Uganda horror

Nigel Anthony on what’s going on

he Anti-Homosexuality Bill 2009 was introduced as a private member’s Bill on 14 October in Uganda’s parliament by MP David Bahati. When tabled, the Minister for Ethics and Integrity, Dr James Nsaba Butoro, made a strong statement in support and urged greater sanctions of individuals and organizations ‘supporting’ homosexuality. When introduced, it carried the death penalty for certain aggravated activity; this has now been dropped.

The bill would also require anyone who is aware of anyone breaking the terms of this act to report them within 24 hours. If an individual does not do so he or she ‘commit[s] an offence and is liable on conviction to a fine not exceeding 250 currency points or imprisonment not exceeding three years.’

In an attack on the freedom of expression, a new, wide-ranging provision would also forbid the ‘promotion of homosexuality’ – including publishing information or providing funds, premises for activities, or other resources.

‘This bill is a blow to the progress of democracy in Uganda,’ said David Kato of Sexual Minorities Uganda. ‘It goes against the inclusive spirit necessary for our economic as well as political development. Its spirit is profoundly undemocratic and un-African.’ Many MPs, churchmen and others are fearful of expressing opposition, on the basis of its confusion of terms. The Bill is apparently very popular as a clear and visible blow against corrupting Western culture – to be ‘pro-gay’ suggests support for this foreign post-colonial influence.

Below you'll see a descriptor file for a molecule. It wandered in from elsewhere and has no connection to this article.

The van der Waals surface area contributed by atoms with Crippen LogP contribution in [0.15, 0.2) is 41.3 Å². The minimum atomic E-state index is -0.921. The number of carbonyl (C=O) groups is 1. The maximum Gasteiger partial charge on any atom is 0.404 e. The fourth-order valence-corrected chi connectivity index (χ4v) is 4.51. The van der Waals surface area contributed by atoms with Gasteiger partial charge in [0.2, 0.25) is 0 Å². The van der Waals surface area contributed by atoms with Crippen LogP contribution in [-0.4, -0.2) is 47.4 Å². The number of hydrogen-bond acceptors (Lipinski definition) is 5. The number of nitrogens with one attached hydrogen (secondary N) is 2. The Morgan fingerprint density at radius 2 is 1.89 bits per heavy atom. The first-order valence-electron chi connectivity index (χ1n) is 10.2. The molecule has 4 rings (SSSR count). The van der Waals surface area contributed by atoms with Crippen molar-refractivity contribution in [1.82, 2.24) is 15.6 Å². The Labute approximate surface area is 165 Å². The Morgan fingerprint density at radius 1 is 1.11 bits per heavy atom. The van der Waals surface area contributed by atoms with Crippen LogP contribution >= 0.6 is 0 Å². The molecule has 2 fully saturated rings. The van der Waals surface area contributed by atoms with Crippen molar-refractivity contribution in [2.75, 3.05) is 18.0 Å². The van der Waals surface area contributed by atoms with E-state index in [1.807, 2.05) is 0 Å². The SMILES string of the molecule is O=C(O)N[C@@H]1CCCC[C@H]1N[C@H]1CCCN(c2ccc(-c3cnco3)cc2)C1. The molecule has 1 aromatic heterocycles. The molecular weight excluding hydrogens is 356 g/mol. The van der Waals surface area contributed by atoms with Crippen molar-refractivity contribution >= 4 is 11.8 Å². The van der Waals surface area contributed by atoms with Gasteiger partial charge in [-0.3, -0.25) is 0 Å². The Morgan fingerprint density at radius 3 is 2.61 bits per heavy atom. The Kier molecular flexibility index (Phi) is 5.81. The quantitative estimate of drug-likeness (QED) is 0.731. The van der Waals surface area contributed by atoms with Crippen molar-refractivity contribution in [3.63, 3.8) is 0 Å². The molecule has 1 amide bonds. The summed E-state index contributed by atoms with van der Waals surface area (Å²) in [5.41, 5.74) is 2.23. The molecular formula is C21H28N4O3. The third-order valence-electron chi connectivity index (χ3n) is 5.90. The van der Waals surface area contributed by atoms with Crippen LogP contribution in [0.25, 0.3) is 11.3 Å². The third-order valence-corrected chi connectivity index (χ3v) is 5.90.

Sylvia Tamale, who teaches law at Makerere University, is one of the few prepared to acknowledge the clash of culture, ‘Homosexuality or same-sex attractions have been part and parcel of African communities for time immemorial. But the terms ‘homosexuality,’ ‘lesbian,’ ‘gay’ – those are relatively new. And those are terms many Africans attracted to people of the same sex never use or never identify with.’

It is a strangely sinister story, not least because so little detailed information comes out of Africa, even with the vaunted power of the internet. The rising threat of Islam – Sudan borders Uganda to the north – must surely have something to do with this Bill, but this is never mentioned in the press. American Evangelical fundamentalists are widely quoted as being the principal inspirations, though just as many have joined the universal condemnation that has come from around the world.

The Bill is also, surely, an opportunistic diversion from the serious issues facing Uganda’s policy-makers. This does not, however, insure that it will not become law.

In December the Swedish government said that it would revoke its $50 million development aid to Uganda if the Bill passes. Prime Minister Fredrik Reinfeldt stated that he ‘thought and hoped we had started to share common values and understanding.’ ND

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